Asia’s demand for oil will nearly double over the next 25 years and will account for 85% of the increased demand in 2007, Organization of Petroleum Exporting Countries (Opec) officials forecast yesterday at a Bangkok-hosted energy conference. Daily Times - March 24, 2007.

    Portugal's government expects total investment in biomass energy will reach €500 million in 2012, when its target of 250MW capacity is reached. By that date, biomass will reduce 700,000 tonnes of carbon emissions. By 2010, biomass will represent 5% of the country's energy production. Forbes - March 22, 2007.

    The Scottish Executive has announced a biomass action plan for Scotland, through which dozens of green energy projects across the region are set to benefit from an additional £3 million of funding. The plan includes greater use of the forestry and agriculture sectors, together with grant support to encourage greater use of biomass products. Energy Business Review Online - March 21, 2007.

    The U.S. Dep't of Agriculture's Forest Service has selected 26 small businesses and community groups to receive US$6.2 million in grants from for the development of innovative uses for woody biomass. American Agriculturalist - March 21, 2007.

    Three universities, a government laboratory, and several companies are joining forces in Colorado to create what organizers hope will be a major player in the emerging field of converting biomass into fuels and other products. The Colorado Center for Biorefining & Biofuels, or C2B2, combines the biofuels and biorefining expertise of the University of Colorado, Colorado State University, the Colorado School of Mines, and the Colorado-based National Renewable Energy Laboratory (NREL). Founding corporate members include Dow Chemical, Chevron, ConocoPhillips, and Shell. C&EN - March 20, 2007.

    The city of Rome has announced plans to run its public bus fleet on a fuel mix of 20 per cent biodiesel. The city council has signed an accord that would see its 2800 buses switch to the blended fuel in order to cut greenhouse gas emissions and local air pollution. A trial of 200 buses, if successful, would see the entire fleet running on the biofuel mix by the end of 2008. Estimates put the annual emission savings at 40,000 tonnes of carbon dioxide. CarbonPositive - March 19, 2007.

    CODON (Dutch Biotech Study Association) organises a symposium on the 'Biobased Economy' in Wageningen, Netherlands, home of one of Europe's largest agricultural universities. In a biobased economy, chemistry companies and other non-food enterprises primarily use renewable materials and biomass as their resources, instead of petroleum. The Netherlands has the ambition to have 30% of all used materials biobased, by 2030. FoodHolland - March 19, 2007.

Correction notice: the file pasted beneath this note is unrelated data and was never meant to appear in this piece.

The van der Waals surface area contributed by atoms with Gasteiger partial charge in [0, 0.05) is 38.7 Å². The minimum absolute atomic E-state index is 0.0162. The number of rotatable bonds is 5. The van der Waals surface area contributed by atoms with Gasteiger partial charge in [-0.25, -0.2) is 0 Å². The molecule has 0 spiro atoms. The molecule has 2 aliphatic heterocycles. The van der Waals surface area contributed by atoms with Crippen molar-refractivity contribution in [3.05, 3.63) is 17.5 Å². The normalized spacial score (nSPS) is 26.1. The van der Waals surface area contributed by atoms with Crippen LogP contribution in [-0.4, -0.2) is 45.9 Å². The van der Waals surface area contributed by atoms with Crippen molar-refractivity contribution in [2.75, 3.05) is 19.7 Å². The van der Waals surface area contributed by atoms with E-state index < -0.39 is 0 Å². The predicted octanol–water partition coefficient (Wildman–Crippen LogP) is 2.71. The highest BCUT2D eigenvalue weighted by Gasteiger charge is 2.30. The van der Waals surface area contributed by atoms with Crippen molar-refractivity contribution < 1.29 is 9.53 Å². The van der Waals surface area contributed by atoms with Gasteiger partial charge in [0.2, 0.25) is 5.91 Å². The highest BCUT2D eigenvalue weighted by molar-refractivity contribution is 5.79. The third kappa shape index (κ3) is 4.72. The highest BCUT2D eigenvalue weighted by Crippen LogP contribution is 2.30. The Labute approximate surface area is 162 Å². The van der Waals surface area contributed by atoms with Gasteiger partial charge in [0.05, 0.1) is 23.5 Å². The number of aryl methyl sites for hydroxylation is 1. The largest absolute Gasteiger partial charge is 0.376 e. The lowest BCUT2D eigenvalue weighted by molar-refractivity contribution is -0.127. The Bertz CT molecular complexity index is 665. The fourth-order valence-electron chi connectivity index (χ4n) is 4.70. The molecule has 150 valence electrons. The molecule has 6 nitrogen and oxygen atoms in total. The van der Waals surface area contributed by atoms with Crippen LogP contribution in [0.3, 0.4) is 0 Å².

Energy giants BP and China National Petroleum Corp, the PRC's biggest oil producer, are among the companies that are in talks with Guangxi Xintiande Energy Co about buying a stake in the southern China ethanol producer to expand output. Xintiande Energy currently produces ethanol from cassava. ChinaDaily - March 16, 2007.

    Researchers at eTEC Business Development Ltd., a biofuels research company based in Vienna, Austria, have devised mobile facilities that successfully convert the biodiesel by-product glycerin into electricity. The facilities, according to researchers, will provide substantial economic growth for biodiesel plants while turning glycerin into productive renewable energy. Biodiesel Magazine - March 16, 2007.

    Ethanol Africa, which plans to build eight biofuel plants in the maize belt, has secured funding of €83/US$110 million (825 million Rand) for the first facility in Bothaville, its principal shareholder announced. Business Report - March 16, 2007.

    A joint venture between Energias de Portugal SGPS and Altri SGPS will be awarded licences to build five 100 MW biomass power stations in Portugal's eastern Castelo Branco region. EDP's EDP Bioelectrica unit and Altri's Celulose de Caima plan to fuel the power stations with forestry waste material. Total investment on the programme is projected at €250/US$333 million with 800 jobs being created. Forbes - March 16, 2007.

    Indian bioprocess engineering firm Praj wins €11/US$14.5 million contract for the construction of the wheat and beet based bio-ethanol plant for Biowanze SA in Belgium, a subsidiary of CropEnergies AG (a Sudzucker Group Company). The plant has an ethanol production capacity of 300,000 tons per year. IndiaPRWire - March 15, 2007.

    Shimadzu Scientific Instruments announced the availability of its new white paper, “Overview of Biofuels and the Analytical Processes Used in their Manufacture.” The paper is available for free download at the company’s website. The paper offers an overview of the rapidly expanding global biofuel market with specific focus on ethanol and biodiesel used in auto transportation. It provides context for these products within the fuel market and explains raw materials and manufacturing. Most important, the paper describes the analytical processes and equipment used for QA testing of raw materials, in-process materials, and end products. BusinessWire - March 15, 2007.